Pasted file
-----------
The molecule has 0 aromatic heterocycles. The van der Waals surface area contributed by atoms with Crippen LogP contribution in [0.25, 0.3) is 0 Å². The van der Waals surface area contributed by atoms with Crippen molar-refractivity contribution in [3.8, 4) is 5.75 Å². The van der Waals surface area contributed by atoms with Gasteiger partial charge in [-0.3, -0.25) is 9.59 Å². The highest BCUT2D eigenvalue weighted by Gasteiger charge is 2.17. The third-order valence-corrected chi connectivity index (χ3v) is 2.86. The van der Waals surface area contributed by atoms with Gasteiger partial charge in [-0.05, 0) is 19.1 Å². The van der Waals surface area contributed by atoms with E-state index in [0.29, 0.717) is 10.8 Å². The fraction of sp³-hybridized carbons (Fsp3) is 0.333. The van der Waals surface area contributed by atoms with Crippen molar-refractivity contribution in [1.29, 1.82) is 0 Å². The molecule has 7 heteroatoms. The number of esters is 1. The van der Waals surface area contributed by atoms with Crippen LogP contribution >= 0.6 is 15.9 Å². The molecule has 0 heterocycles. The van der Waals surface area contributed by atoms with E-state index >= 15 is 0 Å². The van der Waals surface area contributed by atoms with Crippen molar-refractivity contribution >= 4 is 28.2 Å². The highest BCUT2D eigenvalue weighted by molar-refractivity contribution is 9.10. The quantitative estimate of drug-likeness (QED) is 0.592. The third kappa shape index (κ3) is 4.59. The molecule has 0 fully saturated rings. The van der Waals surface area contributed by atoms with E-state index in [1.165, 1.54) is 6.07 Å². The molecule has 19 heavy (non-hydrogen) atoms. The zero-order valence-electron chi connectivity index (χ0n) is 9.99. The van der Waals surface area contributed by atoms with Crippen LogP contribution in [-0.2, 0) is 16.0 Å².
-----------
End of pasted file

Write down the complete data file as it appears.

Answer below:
The molecule has 0 aromatic heterocycles. The van der Waals surface area contributed by atoms with Crippen LogP contribution in [0.25, 0.3) is 0 Å². The van der Waals surface area contributed by atoms with Crippen molar-refractivity contribution in [3.8, 4) is 5.75 Å². The van der Waals surface area contributed by atoms with Gasteiger partial charge in [-0.3, -0.25) is 9.59 Å². The highest BCUT2D eigenvalue weighted by Gasteiger charge is 2.17. The third-order valence-corrected chi connectivity index (χ3v) is 2.86. The van der Waals surface area contributed by atoms with Gasteiger partial charge in [-0.05, 0) is 19.1 Å². The van der Waals surface area contributed by atoms with E-state index in [0.29, 0.717) is 10.8 Å². The fraction of sp³-hybridized carbons (Fsp3) is 0.333. The van der Waals surface area contributed by atoms with Crippen molar-refractivity contribution in [1.29, 1.82) is 0 Å². The molecule has 7 heteroatoms. The number of esters is 1. The van der Waals surface area contributed by atoms with Crippen LogP contribution >= 0.6 is 15.9 Å². The molecule has 0 heterocycles. The van der Waals surface area contributed by atoms with E-state index >= 15 is 0 Å². The van der Waals surface area contributed by atoms with Crippen molar-refractivity contribution >= 4 is 28.2 Å². The highest BCUT2D eigenvalue weighted by molar-refractivity contribution is 9.10. The quantitative estimate of drug-likeness (QED) is 0.592. The third kappa shape index (κ3) is 4.59. The molecule has 0 fully saturated rings. The van der Waals surface area contributed by atoms with E-state index in [1.165, 1.54) is 6.07 Å². The molecule has 19 heavy (non-hydrogen) atoms. The zero-order valence-electron chi connectivity index (χ0n) is 9.99. The van der Waals surface area contributed by atoms with Crippen LogP contribution in [-0.2, 0) is 16.0 Å².